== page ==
Cover Art and Menus: 9/10
8 Mile has an exceptional cover in my opinion. B Rabbit (Eminem) is shown writing down his rap lyrics on his hand, dressed head to toe in heavy hip-hop garb. It is a great looking photo, and it tells the whole story with one image. I thought the cover was perfect for this film, and done in an artistic manner. They could have opted for a full on face shot of Eminem to oversell this movie, but this image is subtle, and striking at the same time. Very well done.
The menu is quite well done also. It is a sharp looking menu with clips from the movie playing over B Rabbit rapping. It is on a black background, and it goes with the gritty feel f the movie itself. Again, striking and not dumbed down at all.
- The Making Of 8 Mile – The making of feature is your basic commercial style puff piece. It was about 10 minutes long, and features interviews with Eminem and Director Curtis Hanson about things like how the name for the movie was chosen, and the fact that the two come from different worlds, and had to trust each other to make the film work. Pretty generic stuff really.
- Uncensored Rap Battles – This was my favorite extra in the (small) bunch. This 24 minute extra showed how director Curtis Hanson decided to get some of the extras involved in the movie to compete in their own rap battles, just like the movie. During filming at the “shelter,” Hanson decided that to energize everyone, he would hold a rap battle, where the extras could compete for a shot to battle against Eminem for a possible spot in the movie. This showed some of the performances, and described the event. A very cool idea, and a fun extra to watch.
- Uncensored Superman Music Video – This is basically just a music video for Eminem’s Superman song. This is the unrated version, and it is fun to watch for the most part. A nice inclusion for fans of Eminem, but the song was not one of the ones in the movie, but was instead on his CD the Eminem Show. The video features porn star Gina Lynn.
The Movie: 8/10
8 Mile is one of those films that has very few plot twists or hidden agendas. It is a semi-biographical story that parallels the rise of rapper Eminem, who made it big after growing up in Detroit. The movie itself features Eminem playing B Rabbit, a street kid who starts off the movie entering a local rap battle, where he will attempt to show his skills by rapping against opponents, only to be judged by the audience. Rabbit ends up choking in front of the crowd, while his close friends watch on in horror as the white kid who they have been talking up fails to bring his A game.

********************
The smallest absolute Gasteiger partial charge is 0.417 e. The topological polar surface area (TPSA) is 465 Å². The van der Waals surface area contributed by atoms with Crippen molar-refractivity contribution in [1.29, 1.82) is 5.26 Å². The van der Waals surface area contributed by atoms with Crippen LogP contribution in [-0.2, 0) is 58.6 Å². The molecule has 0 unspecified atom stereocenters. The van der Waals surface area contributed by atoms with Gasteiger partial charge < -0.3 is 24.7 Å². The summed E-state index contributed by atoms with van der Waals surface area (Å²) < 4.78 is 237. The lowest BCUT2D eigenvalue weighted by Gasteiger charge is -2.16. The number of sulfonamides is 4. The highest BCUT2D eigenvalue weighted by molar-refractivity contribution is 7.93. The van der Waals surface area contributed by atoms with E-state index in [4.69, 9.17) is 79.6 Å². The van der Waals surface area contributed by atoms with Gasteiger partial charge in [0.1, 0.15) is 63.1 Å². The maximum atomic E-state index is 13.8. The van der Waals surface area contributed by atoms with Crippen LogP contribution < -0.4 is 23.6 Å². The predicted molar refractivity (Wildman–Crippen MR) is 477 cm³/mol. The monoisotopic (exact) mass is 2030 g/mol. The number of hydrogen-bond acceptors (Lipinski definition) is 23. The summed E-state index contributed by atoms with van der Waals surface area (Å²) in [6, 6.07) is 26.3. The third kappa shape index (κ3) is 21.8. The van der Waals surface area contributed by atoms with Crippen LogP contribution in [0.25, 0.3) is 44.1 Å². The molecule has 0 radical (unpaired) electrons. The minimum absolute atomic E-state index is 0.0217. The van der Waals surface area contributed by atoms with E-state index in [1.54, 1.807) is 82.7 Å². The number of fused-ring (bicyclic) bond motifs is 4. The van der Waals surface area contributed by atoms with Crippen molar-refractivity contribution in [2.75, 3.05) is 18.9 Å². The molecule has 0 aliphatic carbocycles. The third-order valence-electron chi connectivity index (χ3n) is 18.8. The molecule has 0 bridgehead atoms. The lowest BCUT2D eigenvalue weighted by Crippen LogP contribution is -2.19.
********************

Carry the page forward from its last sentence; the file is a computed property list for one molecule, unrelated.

B Rabbit’s friends include Future (Mekhi Phifer), who hosts the rap battles at the shelter, a tough, run down spot where the weekly battles take place. The entire setup for the movie takes place in the dreary, run down city of Detroit, in the mid 1990’s. The feeling of poverty and despair is evident throughout the movie, and it really adds to the tension as each of the characters struggles to find a way out of their surroundings.
B Rabbit has to refocus after the humiliation of choking onstage, and while his 313 crew still believe in him, he is forced to deal with his feelings basically alone. He moves back into his mom’s trailer, which he tries to hide from others. His mom (Kim Basinger) is a deadbeat, who is living with a guy who went to school with Rabbit, and is awaiting a settlement check from a car accident. His mom sees this as her ticket out of Detroit, and when tensions run high between Rabbit and his mom’s boyfriend, Rabbit is blamed for blowing her chance to get out. Add to this the fact that B Rabbit’s little sister Lilly lives in the trailer also, and is left fending for herself most of the time, and the problems continue to rise.